Comments: I Have two torn inner-rear boot covers on a 1991 Carrera4. Do I have to replace the whole axels, or just the inner covers?
January 28, 2014
Followup from the Pelican Staff: You can do it either way. If the axles are noisy, I would replace the entire unit. - Nick at Pelican Parts
Comments: Hello, I have a build going that will use a '76 930 transaxle to a modified Corvette C5 hub 930 pattern. Since I must spec axles regardless, I'd like to know if I should use the '85-'89 911 or the Turbo CV's for best strength. It looks like only the width changes. Thanks.
August 6, 2013
Followup from the Pelican Staff: The turbo axles would be the stronger design - Kerry at Pelican Parts
Comments: Hi, can you please clarify, I am working with a 1987 SC that needs a new outer CV boot, can it be done in car, do I need to remove/rebuild the whole axle, or do I need to buy a new axle. Thanks. There are three conflicting statements in this page. 1. The original article says "the inner CV joints are an integrated part of the stub axle, and are not available separately. 2. Then in one of the pictures it says "On these later cars, the outer CV joint is not available separately, but must be purchased as a complete axle. This is because the joint is integrated into the stub axle and cannot be separated." 3. Then in one of the comments it says "the article says the outer boot is not available because it is attached to the entire shaft. The whole axle should be replaced at this point."
edit to previous comment, it's an inner boot that is leaking, not an outer boot, but same confusion persists. Can I just pull the axle, pull the outer cv joint and boot, then replace the inner boot and reassemble? Thanks.
June 22, 2013
Followup from the Pelican Staff: I would suggest removing it from the vehicle. You will have a much easier time reassembling it.
As far as rebuilding it. It depends on what you find when you open it up.- Nick at Pelican Parts
Comments: Incorrect Torque Specs: Using a torque wrench, tighten up the bolts to 83 N-m 61 ft-lb for cars with four M10 bolts on the flanges, and 47 N-m 34 ft-lb for cars with six M8 bolts on the flanges. For 1965-68 911s, tighten them up to 47 N-m if you have the Nadella axles M10 bolts, or 43 N-m if you have the early Loebro CV joints M8 bolts.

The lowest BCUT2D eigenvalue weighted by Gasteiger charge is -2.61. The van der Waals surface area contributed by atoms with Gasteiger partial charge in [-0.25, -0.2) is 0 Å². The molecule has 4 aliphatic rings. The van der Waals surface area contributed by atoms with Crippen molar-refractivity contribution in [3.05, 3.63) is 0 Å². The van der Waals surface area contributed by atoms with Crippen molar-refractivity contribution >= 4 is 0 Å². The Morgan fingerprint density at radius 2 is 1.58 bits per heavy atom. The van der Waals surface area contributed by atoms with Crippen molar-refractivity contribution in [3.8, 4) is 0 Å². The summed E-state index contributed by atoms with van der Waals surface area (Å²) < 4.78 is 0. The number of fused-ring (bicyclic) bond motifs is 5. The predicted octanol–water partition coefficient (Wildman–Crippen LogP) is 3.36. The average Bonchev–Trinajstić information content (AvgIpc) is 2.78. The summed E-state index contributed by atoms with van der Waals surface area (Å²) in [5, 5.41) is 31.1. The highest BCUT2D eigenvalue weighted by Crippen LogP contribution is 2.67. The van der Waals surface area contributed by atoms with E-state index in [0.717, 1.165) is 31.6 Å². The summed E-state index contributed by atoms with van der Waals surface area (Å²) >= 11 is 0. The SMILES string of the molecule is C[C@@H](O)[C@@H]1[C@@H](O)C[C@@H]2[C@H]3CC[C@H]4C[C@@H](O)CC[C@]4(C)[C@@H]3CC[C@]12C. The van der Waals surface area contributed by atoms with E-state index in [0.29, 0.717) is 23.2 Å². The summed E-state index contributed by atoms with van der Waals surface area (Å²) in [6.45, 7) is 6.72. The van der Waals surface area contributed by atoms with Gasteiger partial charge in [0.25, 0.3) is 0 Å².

Followup from the Pelican Staff: Thanks for the information on the earlier 911, we have updated the article to make sure it's correct. - Nick at Pelican Parts
nick @ pelican parts
Comments: How much wood could a woodchuck chuck if a woodchuck chucked wood in a 911 while working on the CV Joints
May 28, 2013
Followup from the Pelican Staff: Just enough wood would get chucked, no more and no less - Nick at Pelican Parts
Comments: article says inner is not available. inner is avialable.
February 13, 2013
Followup from the Pelican Staff: I believe the article says the outer boot is not available because it is attached to the entire shaft. The whole axle should be replaced at this point. - Nick at Pelican Parts
Comments: Can you install complete new half-shafts on a 71 914 without having to pull the stub axels out ? Axel end of half-shaft sets in quite deep into trailing arm. Have 5 lug hubs. Looks like original half-shafts mounted to 350 SBC. Thinking of upgrading to Renegade Hybrids shafts but not sure of "fitment" problems; like spline or shaft length issues. I know the passengers rear cv joint is "clunking" loudly. Wondering if it would be worth the the cost of replacing both shafts or just fixing the one cv joint. Thanks for any advice !!!
December 16, 2012
Followup from the Pelican Staff: Our High Performance 914 Axle Upgrade Kit is exactly what you are looking for. - Nick at Pelican Parts
Comments: HI. Umm, there is no way you are going to be able to torque an 8mm allen socket head bolt to 61 ft lbs... I think this value has been posted in error- my book says 31 or 34 ft lbs for 8mm bolts, and the much higher value is for the CV joints with the larger, 10mm bolts.
August 26, 2012
Followup from the Pelican Staff: 60 ft/lbs (83NM) is the correct spec for this application as they use hardened higher grade bolts. - Nick at Pelican Parts
Comments: Re: Previous message torn boot, can't find clip. I found the clip! Thanks for any time you gave. I had expected to find it on the axle side of the cv joint. I didn't realize the cap on the cv housing was removable & the clip was accessed from there.
February 12, 2012
Followup from the Pelican Staff: Great, I hope everything worked out for you - Nick at Pelican Parts
Comments: I have a torn ,Lt. rear,outer, cv boot I'd like to replace on my '92 C4. I expected to find a clip that would allow removal of the joint to the axle. Am I heading the right direction?or are there special circumstances with '92 C4s. I have "101 Projects", "Bentley's-Without guesswork" & "Enthusiast's Companion".Dempsey's book is strong 'till '89. The others are vague. Any ideas would help- I'm not finding a clip.
February 10, 2012
Followup from the Pelican Staff: The clip is on the inner side of the CV joint - Nick at Pelican Parts
Check out some other sample projects
from the book: